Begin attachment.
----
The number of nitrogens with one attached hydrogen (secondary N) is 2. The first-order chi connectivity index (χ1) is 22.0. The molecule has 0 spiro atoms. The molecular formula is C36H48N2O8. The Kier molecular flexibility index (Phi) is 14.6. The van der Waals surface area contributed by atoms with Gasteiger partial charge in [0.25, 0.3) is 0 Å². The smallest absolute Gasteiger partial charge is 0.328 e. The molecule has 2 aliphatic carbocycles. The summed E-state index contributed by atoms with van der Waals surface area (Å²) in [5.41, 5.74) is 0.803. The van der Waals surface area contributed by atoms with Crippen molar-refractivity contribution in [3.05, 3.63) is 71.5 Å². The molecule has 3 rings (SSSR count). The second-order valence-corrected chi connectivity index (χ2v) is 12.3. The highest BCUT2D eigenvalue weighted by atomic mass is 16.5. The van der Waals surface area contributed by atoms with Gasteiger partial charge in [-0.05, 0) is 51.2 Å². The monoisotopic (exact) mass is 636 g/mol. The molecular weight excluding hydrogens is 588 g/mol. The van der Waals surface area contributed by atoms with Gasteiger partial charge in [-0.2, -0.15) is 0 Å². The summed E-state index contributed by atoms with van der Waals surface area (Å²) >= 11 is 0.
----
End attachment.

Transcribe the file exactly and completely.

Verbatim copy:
The number of nitrogens with one attached hydrogen (secondary N) is 2. The first-order chi connectivity index (χ1) is 22.0. The molecule has 0 spiro atoms. The molecular formula is C36H48N2O8. The Kier molecular flexibility index (Phi) is 14.6. The van der Waals surface area contributed by atoms with Gasteiger partial charge in [0.25, 0.3) is 0 Å². The smallest absolute Gasteiger partial charge is 0.328 e. The molecule has 2 aliphatic carbocycles. The summed E-state index contributed by atoms with van der Waals surface area (Å²) in [5.41, 5.74) is 0.803. The van der Waals surface area contributed by atoms with Crippen molar-refractivity contribution in [3.05, 3.63) is 71.5 Å². The molecule has 3 rings (SSSR count). The second-order valence-corrected chi connectivity index (χ2v) is 12.3. The highest BCUT2D eigenvalue weighted by atomic mass is 16.5. The van der Waals surface area contributed by atoms with Gasteiger partial charge in [-0.05, 0) is 51.2 Å². The monoisotopic (exact) mass is 636 g/mol. The molecular weight excluding hydrogens is 588 g/mol. The van der Waals surface area contributed by atoms with Gasteiger partial charge in [-0.2, -0.15) is 0 Å². The summed E-state index contributed by atoms with van der Waals surface area (Å²) >= 11 is 0.